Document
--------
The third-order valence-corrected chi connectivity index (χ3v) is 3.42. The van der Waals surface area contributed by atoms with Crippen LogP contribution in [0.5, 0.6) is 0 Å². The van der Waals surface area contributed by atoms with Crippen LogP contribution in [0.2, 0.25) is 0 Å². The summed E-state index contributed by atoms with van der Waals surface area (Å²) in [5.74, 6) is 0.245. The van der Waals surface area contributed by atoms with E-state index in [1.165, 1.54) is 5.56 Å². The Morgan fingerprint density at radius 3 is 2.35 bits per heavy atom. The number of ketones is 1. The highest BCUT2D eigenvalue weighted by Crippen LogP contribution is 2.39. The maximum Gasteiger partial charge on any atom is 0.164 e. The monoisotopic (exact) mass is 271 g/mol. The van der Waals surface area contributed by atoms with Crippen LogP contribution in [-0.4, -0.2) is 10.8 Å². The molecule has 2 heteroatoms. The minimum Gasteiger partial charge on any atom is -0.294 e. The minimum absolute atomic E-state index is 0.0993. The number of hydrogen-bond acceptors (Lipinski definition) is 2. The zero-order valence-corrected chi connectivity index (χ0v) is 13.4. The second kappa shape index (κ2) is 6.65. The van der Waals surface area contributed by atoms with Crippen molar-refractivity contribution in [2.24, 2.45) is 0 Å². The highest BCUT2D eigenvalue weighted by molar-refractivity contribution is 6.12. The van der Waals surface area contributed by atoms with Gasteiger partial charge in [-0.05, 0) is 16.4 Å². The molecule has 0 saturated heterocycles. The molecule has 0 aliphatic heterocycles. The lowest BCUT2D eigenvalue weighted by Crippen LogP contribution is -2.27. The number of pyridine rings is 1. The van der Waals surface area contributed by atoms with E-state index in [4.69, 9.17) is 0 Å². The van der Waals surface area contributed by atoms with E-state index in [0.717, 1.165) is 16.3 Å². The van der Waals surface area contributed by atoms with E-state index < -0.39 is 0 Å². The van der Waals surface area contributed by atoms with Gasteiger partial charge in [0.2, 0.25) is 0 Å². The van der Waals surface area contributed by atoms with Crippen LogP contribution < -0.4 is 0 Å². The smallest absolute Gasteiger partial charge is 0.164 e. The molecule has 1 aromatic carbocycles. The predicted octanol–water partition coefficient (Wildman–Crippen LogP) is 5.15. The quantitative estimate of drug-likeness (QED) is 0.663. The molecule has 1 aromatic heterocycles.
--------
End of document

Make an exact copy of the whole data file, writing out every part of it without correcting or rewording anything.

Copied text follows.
The third-order valence-corrected chi connectivity index (χ3v) is 3.42. The van der Waals surface area contributed by atoms with Crippen LogP contribution in [0.5, 0.6) is 0 Å². The van der Waals surface area contributed by atoms with Crippen LogP contribution in [0.2, 0.25) is 0 Å². The summed E-state index contributed by atoms with van der Waals surface area (Å²) in [5.74, 6) is 0.245. The van der Waals surface area contributed by atoms with E-state index in [1.165, 1.54) is 5.56 Å². The Morgan fingerprint density at radius 3 is 2.35 bits per heavy atom. The number of ketones is 1. The highest BCUT2D eigenvalue weighted by Crippen LogP contribution is 2.39. The maximum Gasteiger partial charge on any atom is 0.164 e. The monoisotopic (exact) mass is 271 g/mol. The van der Waals surface area contributed by atoms with Crippen LogP contribution in [-0.4, -0.2) is 10.8 Å². The molecule has 2 heteroatoms. The minimum Gasteiger partial charge on any atom is -0.294 e. The minimum absolute atomic E-state index is 0.0993. The number of hydrogen-bond acceptors (Lipinski definition) is 2. The zero-order valence-corrected chi connectivity index (χ0v) is 13.4. The second kappa shape index (κ2) is 6.65. The van der Waals surface area contributed by atoms with Crippen molar-refractivity contribution in [2.24, 2.45) is 0 Å². The highest BCUT2D eigenvalue weighted by molar-refractivity contribution is 6.12. The van der Waals surface area contributed by atoms with Gasteiger partial charge in [-0.05, 0) is 16.4 Å². The molecule has 0 saturated heterocycles. The molecule has 0 aliphatic heterocycles. The lowest BCUT2D eigenvalue weighted by Crippen LogP contribution is -2.27. The number of pyridine rings is 1. The van der Waals surface area contributed by atoms with E-state index in [4.69, 9.17) is 0 Å². The van der Waals surface area contributed by atoms with E-state index in [0.717, 1.165) is 16.3 Å². The van der Waals surface area contributed by atoms with E-state index < -0.39 is 0 Å². The van der Waals surface area contributed by atoms with Gasteiger partial charge in [0.2, 0.25) is 0 Å². The van der Waals surface area contributed by atoms with Crippen LogP contribution < -0.4 is 0 Å². The smallest absolute Gasteiger partial charge is 0.164 e. The molecule has 1 aromatic carbocycles. The predicted octanol–water partition coefficient (Wildman–Crippen LogP) is 5.15. The quantitative estimate of drug-likeness (QED) is 0.663. The molecule has 1 aromatic heterocycles.